In addition, the urine specimen can be examined under a microscope to see whether it contains red or white blood cells or other substances. Bacteria are counted, and the sample can be cultured to identify the numbers and type of bacteria. If the person has an infection, one type of bacteria is usually present in large numbers.
In men, a midstream urine specimen is usually sufficient for a urine culture. In women, a specimen is more likely to be contaminated with bacteria from the vagina or vulva. When the urine contains only small numbers of bacteria, or several different types of bacteria simultaneously, the urine has likely been contaminated during the collection process. To ensure that the urine is not contaminated, doctors sometimes must obtain a specimen directly from the bladder with a catheter.
It is important for doctors to find the cause of cystitis in several different groups. The cause should be found in children, in men of any age, and in some women with frequently recurring infections (3 or more per year), especially when accompanied by symptoms of obstruction, an upper urinary tract infection, or infection with the Proteus bacteria. In these types of people, there is a greater likelihood of finding a cause that requires treatment other than simply giving drugs to treat the infection (for example, a large kidney stone). Doctors may perform an x-ray study in which a radiopaque dye, visible on x-rays, is injected into a vein, then excreted into the urine by the kidneys (intravenous urogram, or IVU). The x-rays then provide images of the kidneys, ureters, and bladder. Ultrasonography or computed tomography (CT) may be done instead of IVU. Performing voiding cystourethrography, which involves injecting a radiopaque dye into the bladder and filming its exit, is a good way to investigate the backflow (reflux) of urine from the bladder, up the ureters, particularly in children, and may also identify any narrowing (stricture) of the urethra. Retrograde urethrography, in which the radiopaque dye is injected directly into the urethra, is useful for detecting stricture, outpouching, or an abnormal connection (fistula) of the urethra in both men and women. Looking directly into the bladder with a flexible viewing tube (cystoscopy) may help diagnose the problem when cystitis does not resolve with treatment.
People who have frequent bladder infections may continuously take low doses of antibiotics. The antibiotic can be taken daily, 3 times a week, or immediately after sexual intercourse. Postmenopausal women with frequent bladder infections and atrophic vaginitis or atrophic urethritis may benefit from estrogen creams applied to the vulva or estrogen suppositories inserted into the vagina.
Drinking plenty of fluids may help to prevent cystitis. The flushing action of the urine washes many bacteria out of the bladder. The body's natural defenses eliminate the remainder of the bacteria. It is commonly believed that wiping from front to back, urinating soon after sexual intercourse, and avoiding the use of tight, nonporous underwear helps women prevent bladder infections. However, it is not clear whether any of these strategies is effective.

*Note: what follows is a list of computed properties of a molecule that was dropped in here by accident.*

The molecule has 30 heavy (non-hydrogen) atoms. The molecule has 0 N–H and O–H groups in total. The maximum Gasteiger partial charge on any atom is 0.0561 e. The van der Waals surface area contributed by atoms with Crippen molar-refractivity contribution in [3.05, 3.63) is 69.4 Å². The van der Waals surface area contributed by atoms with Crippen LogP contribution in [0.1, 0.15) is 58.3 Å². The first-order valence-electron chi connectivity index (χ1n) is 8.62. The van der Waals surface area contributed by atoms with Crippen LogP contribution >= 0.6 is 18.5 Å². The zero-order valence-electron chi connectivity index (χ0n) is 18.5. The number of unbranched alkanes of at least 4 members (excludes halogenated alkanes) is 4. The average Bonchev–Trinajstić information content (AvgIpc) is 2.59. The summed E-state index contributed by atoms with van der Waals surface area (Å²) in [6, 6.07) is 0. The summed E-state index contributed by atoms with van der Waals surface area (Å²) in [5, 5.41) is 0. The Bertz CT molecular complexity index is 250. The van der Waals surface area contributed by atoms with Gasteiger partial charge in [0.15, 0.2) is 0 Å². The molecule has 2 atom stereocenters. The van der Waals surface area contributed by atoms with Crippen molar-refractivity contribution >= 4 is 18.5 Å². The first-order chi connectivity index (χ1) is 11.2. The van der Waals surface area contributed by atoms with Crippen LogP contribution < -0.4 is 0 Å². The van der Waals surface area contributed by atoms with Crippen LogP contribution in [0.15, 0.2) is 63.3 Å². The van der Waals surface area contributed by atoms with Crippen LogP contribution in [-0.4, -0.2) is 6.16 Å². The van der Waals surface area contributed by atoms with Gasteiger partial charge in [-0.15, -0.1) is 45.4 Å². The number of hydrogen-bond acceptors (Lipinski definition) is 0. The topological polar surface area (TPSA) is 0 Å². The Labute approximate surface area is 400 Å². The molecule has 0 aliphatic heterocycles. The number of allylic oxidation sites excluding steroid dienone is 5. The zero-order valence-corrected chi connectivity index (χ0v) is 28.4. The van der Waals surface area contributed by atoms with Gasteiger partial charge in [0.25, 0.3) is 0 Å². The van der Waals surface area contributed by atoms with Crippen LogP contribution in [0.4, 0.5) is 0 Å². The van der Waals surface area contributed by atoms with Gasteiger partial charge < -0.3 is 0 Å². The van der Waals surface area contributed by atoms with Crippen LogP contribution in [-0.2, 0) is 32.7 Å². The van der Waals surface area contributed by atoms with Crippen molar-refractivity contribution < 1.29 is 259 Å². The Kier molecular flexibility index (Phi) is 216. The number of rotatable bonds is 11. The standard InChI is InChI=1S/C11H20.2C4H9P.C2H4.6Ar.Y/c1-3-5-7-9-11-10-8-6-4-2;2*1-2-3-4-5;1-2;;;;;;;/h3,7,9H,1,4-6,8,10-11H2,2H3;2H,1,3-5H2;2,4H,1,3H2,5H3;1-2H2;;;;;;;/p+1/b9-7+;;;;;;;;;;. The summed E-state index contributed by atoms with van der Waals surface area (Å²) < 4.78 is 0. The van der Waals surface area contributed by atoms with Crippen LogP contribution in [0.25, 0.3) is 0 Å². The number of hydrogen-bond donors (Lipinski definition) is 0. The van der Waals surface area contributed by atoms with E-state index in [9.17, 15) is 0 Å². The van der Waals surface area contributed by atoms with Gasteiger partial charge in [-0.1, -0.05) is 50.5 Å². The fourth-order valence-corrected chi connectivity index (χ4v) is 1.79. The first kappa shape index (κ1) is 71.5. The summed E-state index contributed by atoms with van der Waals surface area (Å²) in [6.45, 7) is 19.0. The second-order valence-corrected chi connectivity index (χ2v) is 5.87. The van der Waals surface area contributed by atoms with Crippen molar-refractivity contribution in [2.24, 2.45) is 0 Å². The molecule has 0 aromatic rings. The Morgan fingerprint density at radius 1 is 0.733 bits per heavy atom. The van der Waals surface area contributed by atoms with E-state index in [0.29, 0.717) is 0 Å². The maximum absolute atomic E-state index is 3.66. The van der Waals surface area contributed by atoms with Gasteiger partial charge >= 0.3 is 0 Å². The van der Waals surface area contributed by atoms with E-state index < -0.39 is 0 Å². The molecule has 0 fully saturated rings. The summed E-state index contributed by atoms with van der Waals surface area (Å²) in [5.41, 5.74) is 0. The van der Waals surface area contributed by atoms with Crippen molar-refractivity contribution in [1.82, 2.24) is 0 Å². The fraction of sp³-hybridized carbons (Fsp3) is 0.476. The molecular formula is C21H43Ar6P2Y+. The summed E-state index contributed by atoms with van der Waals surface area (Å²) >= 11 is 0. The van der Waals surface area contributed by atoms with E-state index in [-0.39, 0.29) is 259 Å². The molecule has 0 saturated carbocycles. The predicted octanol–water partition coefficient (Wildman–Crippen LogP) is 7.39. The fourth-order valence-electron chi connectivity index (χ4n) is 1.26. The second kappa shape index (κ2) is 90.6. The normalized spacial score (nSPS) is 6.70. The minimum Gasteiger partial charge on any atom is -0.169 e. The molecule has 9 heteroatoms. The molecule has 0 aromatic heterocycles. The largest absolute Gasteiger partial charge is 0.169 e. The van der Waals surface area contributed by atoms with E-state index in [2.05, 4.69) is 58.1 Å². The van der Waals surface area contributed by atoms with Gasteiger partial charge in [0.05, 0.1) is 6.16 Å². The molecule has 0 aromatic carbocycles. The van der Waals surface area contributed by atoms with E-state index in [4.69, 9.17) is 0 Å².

Cystitis is usually treated with antibiotics. Before prescribing antibiotics, the doctor determines whether the person has a condition that would make cystitis more severe, such as diabetes or a weakened immune system (which reduces the person's ability to fight infection), or more difficult to eliminate, such as a structural abnormality. Such conditions may require more potent antibiotics taken for a longer period of time, particularly because the infection is likely to return as soon as the person stops taking antibiotics.
For women, taking an antibiotic by mouth for 3 days is usually effective if the infection has not led to any complications, although some doctors prefer to give a single dose. For more stubborn infections, an antibiotic is usually taken for 7 to 10 days. For men, cystitis usually is caused by prostatitis, and antibiotic treatment is usually required for weeks.
A variety of drugs can relieve symptoms, especially the frequent, insistent urge to urinate and painful urination. Drugs that have anticholinergic effects (such as oxybutynin and tolterodine) may relieve bladder spasms that cause the sense of urgency. These drugs should be used with caution in men with a large prostate gland because the drugs may cause urinary retention. Other drugs, such as phenazopyridine, reduce the pain by soothing the inflamed tissues.
Surgery may be necessary to relieve any physical obstruction to the flow of urine or to correct a structural abnormality that makes infection more likely, such as a drooping uterus or bladder. Until surgery can occur, draining urine from an obstructed area through a catheter helps control the infection. Usually, an antibiotic is given before surgery to reduce the risk of the infection spreading throughout the body.
Last full review/revision September 2007 by Stewart Shankel, MD